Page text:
As the year draws to a close, we reflect on the best and worst moments of a sound year of rugby.
Not quite a great year, but an enthralling one nonetheless - where we saw seven of the top eight nations operate under new coaching regimes. Post World Cup, we were allowed to see all of our top players in action, and as a consequence, all competitions were richer for it.
Team of the year goes to the All Blacks. Down on the ropes after losses in Dunedin and Sydney, Graham Henry’s team came back to win the Tri Nations, Bledisloe, Grand Slam and all associated plaudits. It was a perfect riposte for a team that not only had to answer for World Cup failures, but had a point to prove after having the heart of the team ripped out by the European Dollar.
Domestic team of the year goes to Canterbury, narrowly pipping the Munster men. Again the men from the south like their representatives in Black, were weaker in personal this year, and faced credible challenge from a usual strong Super 14 season. As Robbie Deans completed his swansong, Canterbury then defeated a fabulously strong Wellington team to take the Super 14/ANZC double.
Player of the yeargoes to Richie McCaw. When scared flightless birds masqueraded as All Blacks in Sydney, it took the presence of a special man to turn his team back to a 44 point turnaround. McCaw’s face in the stands at Sydney was the expression of pain – and he is developing the mana to lead the All Blacks to World Cup glory.
His presence is worth at least 10 points to the team – but is he too valuable?
Game of the year goes to South Africa and New Zealand. 1-1 all, and the All Blacks come down to the cape and hold the Springboks scoreless winning 19-0. At this point the All Blacks began to believe they were the best in the world.
Special note goes to the Springboks for putting exclamation marks on the year with record beating wins over Wallabies and England.
Transformer of the year goes to Ma’a Nonu. 12-18 months ago, Nonu was still a ball running destructor, but threw wild passes, knocked on and was a defensive liability. Come to the end of 2008, arguably the best inside centre in world rugby, and twice the player.
Further transformation has also been seen by the Wallabies – who now appear to have the ability to win away from home. Deans would love a win in New Zealand though.
Newcomer of the year goes to Euan Murray and Luke Fitzgerald. Scottish prop Murray came of age this year and ensured Scottish scrums were equal to Puma, Springbok and All Black packs. In Fitzgerald both Leinster and Ireland have unearthed the heir apparent to Brian O’Driscoll.
Coach of the year just goes to Graham Henry, who won based on his decision to dump policies that clearly hadn’t worked in 2007, and to redevelop a team that had lost many key players. Deans deserves a mention, but you can’t help but mention a 1-3 Wallaby & All Black 2008 match ledger.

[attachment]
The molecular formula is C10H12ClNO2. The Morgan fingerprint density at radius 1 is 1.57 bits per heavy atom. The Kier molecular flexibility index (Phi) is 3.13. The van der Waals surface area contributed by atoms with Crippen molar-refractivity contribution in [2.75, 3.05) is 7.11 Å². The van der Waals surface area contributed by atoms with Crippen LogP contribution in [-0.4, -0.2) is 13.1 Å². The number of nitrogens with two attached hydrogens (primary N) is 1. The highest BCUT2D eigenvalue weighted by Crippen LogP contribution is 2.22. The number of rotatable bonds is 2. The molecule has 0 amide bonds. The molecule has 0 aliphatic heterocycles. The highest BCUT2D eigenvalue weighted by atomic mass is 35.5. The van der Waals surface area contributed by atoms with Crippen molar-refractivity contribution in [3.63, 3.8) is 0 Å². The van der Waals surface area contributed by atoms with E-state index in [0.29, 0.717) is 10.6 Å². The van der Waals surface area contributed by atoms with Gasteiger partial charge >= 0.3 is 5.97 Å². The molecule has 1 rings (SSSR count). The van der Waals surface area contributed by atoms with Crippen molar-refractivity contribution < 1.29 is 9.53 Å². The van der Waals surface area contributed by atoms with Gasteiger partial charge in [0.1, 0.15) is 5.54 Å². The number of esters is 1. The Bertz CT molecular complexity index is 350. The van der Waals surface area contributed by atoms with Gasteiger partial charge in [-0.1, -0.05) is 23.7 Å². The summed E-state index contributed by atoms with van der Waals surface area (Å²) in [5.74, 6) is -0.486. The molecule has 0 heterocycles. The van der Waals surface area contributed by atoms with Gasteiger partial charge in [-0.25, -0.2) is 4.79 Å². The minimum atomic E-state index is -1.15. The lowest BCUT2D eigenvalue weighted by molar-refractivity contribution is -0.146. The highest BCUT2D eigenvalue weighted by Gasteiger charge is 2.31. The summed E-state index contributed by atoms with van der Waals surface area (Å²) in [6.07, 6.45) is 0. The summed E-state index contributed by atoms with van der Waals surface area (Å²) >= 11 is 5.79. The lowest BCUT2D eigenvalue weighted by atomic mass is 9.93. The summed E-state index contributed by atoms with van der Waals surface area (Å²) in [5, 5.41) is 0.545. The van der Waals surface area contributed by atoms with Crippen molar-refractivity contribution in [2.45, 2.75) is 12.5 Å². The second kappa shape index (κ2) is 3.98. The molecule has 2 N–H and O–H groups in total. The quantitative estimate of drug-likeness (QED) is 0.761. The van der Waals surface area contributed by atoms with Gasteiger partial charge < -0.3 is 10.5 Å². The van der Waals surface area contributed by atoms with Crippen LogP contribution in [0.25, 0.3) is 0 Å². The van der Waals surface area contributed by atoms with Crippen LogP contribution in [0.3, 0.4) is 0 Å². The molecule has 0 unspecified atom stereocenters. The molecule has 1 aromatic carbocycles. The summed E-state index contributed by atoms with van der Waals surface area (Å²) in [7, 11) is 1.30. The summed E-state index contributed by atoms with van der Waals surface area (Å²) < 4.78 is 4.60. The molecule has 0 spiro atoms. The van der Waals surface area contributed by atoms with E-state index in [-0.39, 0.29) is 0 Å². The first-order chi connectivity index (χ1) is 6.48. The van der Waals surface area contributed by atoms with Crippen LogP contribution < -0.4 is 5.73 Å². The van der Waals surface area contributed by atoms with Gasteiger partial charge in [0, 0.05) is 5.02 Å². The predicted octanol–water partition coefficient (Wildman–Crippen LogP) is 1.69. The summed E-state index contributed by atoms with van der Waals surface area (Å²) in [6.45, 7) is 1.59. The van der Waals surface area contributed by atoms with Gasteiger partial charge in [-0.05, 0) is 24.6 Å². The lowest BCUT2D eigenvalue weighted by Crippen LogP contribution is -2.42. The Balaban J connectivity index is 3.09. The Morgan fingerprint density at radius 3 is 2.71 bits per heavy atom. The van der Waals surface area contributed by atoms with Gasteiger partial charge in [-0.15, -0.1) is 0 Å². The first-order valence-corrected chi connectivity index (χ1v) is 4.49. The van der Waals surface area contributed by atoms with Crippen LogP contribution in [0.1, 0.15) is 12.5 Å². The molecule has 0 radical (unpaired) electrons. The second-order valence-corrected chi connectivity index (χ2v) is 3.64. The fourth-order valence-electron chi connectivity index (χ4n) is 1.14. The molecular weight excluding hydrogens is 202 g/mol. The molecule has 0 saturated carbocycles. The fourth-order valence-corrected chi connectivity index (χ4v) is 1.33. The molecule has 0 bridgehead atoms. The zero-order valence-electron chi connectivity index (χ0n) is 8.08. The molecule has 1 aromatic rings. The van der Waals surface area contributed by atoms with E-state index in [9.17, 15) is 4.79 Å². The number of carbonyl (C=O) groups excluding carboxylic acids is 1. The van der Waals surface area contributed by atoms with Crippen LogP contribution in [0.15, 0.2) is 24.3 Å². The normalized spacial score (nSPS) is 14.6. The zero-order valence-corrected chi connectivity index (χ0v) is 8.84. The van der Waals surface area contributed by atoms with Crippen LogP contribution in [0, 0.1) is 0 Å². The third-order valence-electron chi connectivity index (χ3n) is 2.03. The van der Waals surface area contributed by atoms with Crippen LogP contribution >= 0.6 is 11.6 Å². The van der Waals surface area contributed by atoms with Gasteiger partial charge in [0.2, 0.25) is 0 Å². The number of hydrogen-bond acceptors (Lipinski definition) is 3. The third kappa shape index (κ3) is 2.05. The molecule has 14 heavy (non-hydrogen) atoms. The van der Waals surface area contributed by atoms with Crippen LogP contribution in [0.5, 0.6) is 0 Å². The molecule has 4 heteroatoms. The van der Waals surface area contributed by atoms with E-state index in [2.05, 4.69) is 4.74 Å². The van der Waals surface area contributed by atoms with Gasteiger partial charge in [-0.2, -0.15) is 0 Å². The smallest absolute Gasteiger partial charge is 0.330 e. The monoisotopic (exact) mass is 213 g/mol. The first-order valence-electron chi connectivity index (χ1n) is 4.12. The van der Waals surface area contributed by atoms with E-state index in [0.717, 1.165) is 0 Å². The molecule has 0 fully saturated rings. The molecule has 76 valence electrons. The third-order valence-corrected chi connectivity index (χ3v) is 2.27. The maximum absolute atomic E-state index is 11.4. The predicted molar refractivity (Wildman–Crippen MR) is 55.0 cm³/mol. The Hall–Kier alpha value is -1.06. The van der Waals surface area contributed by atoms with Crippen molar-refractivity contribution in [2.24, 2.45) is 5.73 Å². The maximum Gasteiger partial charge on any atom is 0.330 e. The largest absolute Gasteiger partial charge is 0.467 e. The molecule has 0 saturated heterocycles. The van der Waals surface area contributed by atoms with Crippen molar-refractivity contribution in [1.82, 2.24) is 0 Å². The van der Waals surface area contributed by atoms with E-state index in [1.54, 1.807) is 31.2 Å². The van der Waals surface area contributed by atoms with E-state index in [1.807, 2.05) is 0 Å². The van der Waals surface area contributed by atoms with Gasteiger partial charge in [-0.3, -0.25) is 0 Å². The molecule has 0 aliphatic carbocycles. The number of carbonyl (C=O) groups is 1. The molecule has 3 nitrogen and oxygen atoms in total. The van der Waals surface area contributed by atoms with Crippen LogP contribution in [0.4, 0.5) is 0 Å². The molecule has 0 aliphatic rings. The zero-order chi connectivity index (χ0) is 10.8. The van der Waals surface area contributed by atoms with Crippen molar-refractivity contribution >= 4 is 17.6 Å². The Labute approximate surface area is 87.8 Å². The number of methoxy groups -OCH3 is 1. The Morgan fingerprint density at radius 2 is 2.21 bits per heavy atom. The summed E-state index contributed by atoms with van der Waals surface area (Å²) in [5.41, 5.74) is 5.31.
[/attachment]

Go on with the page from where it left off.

Coaching moment of the yeargoes to the RFU’s unceremonious dumping of Brian Ashton from the England post after somehow taking them to the World Cup rugby final and the runner’s up position of the 2008 RBS Tri Nations. He wasn’t doing brilliantly, but he was improving, and England has shown that Martin Johnson will be performing no miracle.
Coaching lesson of the year goes to Tana Umaga. Great players and captains will not translate into great coaches. Maybe England should have watched Tana longer to see how he went. Jake White’s influence has done Umaga wonders since his arrival, thus the lessons are being paved for Johnson.
Best foreign signing would have to be coming close to Harlequins signing of Nick Evans, the man who deserved to be at least Dan Carters equal at the end of 2007. His recent form has been match winning – he is far outperforming the retirement planners of the Toulon players.
Biggest confusions of the year go to our friends at the IRB, releasing two different sets of ELV’s, trialling them, bringing back the old laws, bringing back hybrid laws, bringing back global laws and the like. This is attracting the consternation of many elite coaches around the world, most regularly Ewen McKenzie.
Let’s all be on the same page - fans, players, unions, and most importantly, referees. And yes, he had a great season, but Shane Williams as the IRB player of the year?
Comment of the yeargoes of course to Springbok coach Peter De Villiers after the Springboks beat the Wallabies 53-8 in Durban.
“The same people who threw their robes on the ground when Jesus rode on a donkey were the same people who crowned him and hit him with sticks and stuff like that, and were the same people who said afterwards how we shouldn't have done that, he's the son of God," de Villiers said.
"So that's exactly what we do. You have to look at history is repeating itself, and I'm not saying that I'm God."
Then on that note Jesus, we look forward to another great year of rugby in 2009.